President Biden’s appointment of U.S. Representative Deb Haaland from New Mexico to the head of the Home Department is historic on several levels. Haaland, a registered member of the Pueblo de Laguna, was one of the first Native American women elected to Congress, along with U.S. Representative Sharice Davids of Kansas. And if confirmed, she will be the first Native American to lead the agency that administers the nation’s fiduciary responsibility to American Indians and Alaska Natives.
The Indian country has an important history with the Home Office which has been more often bad than good. But Haaland’s record shows that she is determined to move forward on bigger challenges that affect all Americans. She spoke particularly on the climate, environmental protection, public lands and the management of natural resources.
As the Executive Director of one of the country’s only Indigenous Policy Institutes, Indigenous Studies Specialist and Citizen of the Chickasaw Nation of Oklahoma, I’ve been fully aware of Haaland’s work since his election to Congress in 2018. I have followed his leadership on issues such as broadband access and infrastructure for Indigenous nations.
In Indian country, Haaland is considered everyone’s “aunt”. Having him lead the team gives Indigenous America a seat at the policy table. For New Mexico, she has been a productive member of Congress, re-elected in 2020 with over 58% of the vote. And while a few western senators have called his point of view “radical,” I think native issues are American issues. If Haaland is confirmed as Secretary of the Interior, many observers expect her to provide bold leadership for an agency that oversees what is arguably America’s heart: her land.
A large portfolio
Haaland grew up in a military family, raised a daughter as a single parent, and worked in tribal administration before entering politics. Describing herself as a “proud progressive,” she supports policies such as a ban on fracking, the Green New Deal, a path to citizenship for undocumented migrants, and a national single-payer health care system.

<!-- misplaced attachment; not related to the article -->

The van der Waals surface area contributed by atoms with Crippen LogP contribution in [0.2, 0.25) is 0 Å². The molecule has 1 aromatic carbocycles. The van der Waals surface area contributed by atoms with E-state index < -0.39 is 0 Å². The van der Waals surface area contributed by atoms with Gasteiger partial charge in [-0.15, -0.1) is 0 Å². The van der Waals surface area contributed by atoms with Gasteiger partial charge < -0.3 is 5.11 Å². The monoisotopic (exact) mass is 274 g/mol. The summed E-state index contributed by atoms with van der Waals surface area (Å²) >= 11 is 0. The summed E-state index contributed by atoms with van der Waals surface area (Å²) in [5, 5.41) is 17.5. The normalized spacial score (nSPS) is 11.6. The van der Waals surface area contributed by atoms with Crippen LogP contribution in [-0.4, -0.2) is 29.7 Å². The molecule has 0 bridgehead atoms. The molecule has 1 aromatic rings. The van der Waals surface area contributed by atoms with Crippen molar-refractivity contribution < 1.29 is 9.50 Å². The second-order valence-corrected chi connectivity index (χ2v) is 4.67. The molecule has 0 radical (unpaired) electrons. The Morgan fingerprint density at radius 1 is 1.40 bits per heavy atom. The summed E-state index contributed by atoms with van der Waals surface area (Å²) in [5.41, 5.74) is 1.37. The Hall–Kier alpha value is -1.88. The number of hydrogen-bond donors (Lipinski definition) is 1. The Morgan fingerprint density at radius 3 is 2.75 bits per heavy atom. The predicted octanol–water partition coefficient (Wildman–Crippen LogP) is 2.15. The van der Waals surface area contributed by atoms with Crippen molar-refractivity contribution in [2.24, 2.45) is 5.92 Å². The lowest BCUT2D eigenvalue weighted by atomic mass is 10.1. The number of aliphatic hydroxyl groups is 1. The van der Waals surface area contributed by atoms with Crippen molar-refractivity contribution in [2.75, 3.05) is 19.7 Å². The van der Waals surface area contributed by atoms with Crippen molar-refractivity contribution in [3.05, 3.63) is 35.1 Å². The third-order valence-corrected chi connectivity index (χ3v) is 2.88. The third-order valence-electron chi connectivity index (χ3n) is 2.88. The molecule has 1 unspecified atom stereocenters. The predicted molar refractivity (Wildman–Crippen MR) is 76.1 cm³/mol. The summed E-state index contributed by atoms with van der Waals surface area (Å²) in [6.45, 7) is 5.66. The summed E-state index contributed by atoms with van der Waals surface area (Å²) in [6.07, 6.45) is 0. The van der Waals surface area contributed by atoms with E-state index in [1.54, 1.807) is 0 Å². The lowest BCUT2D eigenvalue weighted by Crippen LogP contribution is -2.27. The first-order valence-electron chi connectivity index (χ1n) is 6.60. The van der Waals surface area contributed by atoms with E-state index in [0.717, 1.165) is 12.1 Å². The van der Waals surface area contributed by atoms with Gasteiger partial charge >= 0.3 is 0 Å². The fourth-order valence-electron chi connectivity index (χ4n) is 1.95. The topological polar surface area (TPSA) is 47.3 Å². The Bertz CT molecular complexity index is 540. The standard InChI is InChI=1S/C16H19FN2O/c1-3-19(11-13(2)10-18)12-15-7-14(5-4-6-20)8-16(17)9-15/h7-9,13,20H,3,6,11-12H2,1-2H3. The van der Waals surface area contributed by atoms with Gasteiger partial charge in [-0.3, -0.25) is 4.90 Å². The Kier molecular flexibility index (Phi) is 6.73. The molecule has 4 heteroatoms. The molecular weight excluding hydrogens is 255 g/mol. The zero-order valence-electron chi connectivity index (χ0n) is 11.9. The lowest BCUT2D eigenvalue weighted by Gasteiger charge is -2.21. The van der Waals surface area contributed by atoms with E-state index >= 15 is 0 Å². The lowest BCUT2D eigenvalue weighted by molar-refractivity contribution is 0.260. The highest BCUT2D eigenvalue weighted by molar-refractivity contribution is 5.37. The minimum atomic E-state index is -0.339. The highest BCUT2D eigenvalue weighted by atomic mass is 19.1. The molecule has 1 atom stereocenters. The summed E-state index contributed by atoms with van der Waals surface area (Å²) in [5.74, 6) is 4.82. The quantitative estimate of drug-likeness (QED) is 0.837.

Haaland’s knowledge of indigenous and western issues are important references in leading the Home Office. Established in 1849, the agency manages the cultural and natural resources of the United States. It has nine technical offices, eight offices and 70,000 employees, including many scientists and experts in natural resource management.
The department’s portfolio includes national parks and wildlife refuges, mixed-use public lands, ocean energy development, regulation of surface mining and mine clean-up, and research conducted by US Geological Survey. It oversees the use of over 480 million acres of public land, primarily in the western states, 700 million acres of underground minerals, and 1.7 billion acres of outer continental shelf along the coasts. American.
One of the primary ministerial missions is to fulfill fiduciary responsibility – a legal obligation that the United States has to honor promises made to tribal nations in exchange for their lands. This political relationship stems from 370 treaties between the federal government and Indigenous nations.
Tribal nations are part of the family of governments in the United States, along with federal and state governments. There are 574 federally recognized sovereign tribal nations that have a nation-to-nation relationship with the US government through the relationship of trust. They are located in 35 states on 334 reserves. Tribal lands total 100 million acres.
According to the National Congress of American Indians, the trust’s liability covers two important interrelated areas:
• Protect tribal property and assets that the US government holds in trust for the benefit of tribal nations.
• Secure tribal lands and resources as a basis for distinct tribal cultures, including water for irrigation, access to fish and game, and income from natural resource development.
The term “Indian country” is a legal designation of tribal lands. It is also a philosophical definition of where we come from, as Aboriginal people.